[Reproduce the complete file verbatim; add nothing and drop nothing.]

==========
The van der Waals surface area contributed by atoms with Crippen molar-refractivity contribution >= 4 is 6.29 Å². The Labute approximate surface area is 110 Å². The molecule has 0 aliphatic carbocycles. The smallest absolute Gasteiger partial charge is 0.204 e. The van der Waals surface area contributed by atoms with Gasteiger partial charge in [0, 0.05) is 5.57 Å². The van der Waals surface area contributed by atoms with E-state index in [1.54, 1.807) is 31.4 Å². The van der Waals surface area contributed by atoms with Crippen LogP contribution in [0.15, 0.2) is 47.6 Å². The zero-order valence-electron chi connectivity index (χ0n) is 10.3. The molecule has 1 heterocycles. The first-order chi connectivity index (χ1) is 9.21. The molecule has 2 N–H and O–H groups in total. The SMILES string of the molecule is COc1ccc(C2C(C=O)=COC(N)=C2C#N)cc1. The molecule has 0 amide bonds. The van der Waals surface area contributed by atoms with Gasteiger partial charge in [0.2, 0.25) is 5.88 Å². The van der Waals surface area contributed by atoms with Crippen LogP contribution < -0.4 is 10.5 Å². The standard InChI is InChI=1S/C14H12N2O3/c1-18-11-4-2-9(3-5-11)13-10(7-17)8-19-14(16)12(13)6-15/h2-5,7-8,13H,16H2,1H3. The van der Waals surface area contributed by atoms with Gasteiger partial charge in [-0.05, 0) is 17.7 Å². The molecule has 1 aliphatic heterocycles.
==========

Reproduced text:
The van der Waals surface area contributed by atoms with Crippen molar-refractivity contribution >= 4 is 6.29 Å². The Labute approximate surface area is 110 Å². The molecule has 0 aliphatic carbocycles. The smallest absolute Gasteiger partial charge is 0.204 e. The van der Waals surface area contributed by atoms with Gasteiger partial charge in [0, 0.05) is 5.57 Å². The van der Waals surface area contributed by atoms with E-state index in [1.54, 1.807) is 31.4 Å². The van der Waals surface area contributed by atoms with Crippen LogP contribution in [0.15, 0.2) is 47.6 Å². The zero-order valence-electron chi connectivity index (χ0n) is 10.3. The molecule has 1 heterocycles. The first-order chi connectivity index (χ1) is 9.21. The molecule has 2 N–H and O–H groups in total. The SMILES string of the molecule is COc1ccc(C2C(C=O)=COC(N)=C2C#N)cc1. The molecule has 0 amide bonds. The van der Waals surface area contributed by atoms with Gasteiger partial charge in [0.2, 0.25) is 5.88 Å². The van der Waals surface area contributed by atoms with Crippen LogP contribution < -0.4 is 10.5 Å². The standard InChI is InChI=1S/C14H12N2O3/c1-18-11-4-2-9(3-5-11)13-10(7-17)8-19-14(16)12(13)6-15/h2-5,7-8,13H,16H2,1H3. The van der Waals surface area contributed by atoms with Gasteiger partial charge in [-0.05, 0) is 17.7 Å². The molecule has 1 aliphatic heterocycles.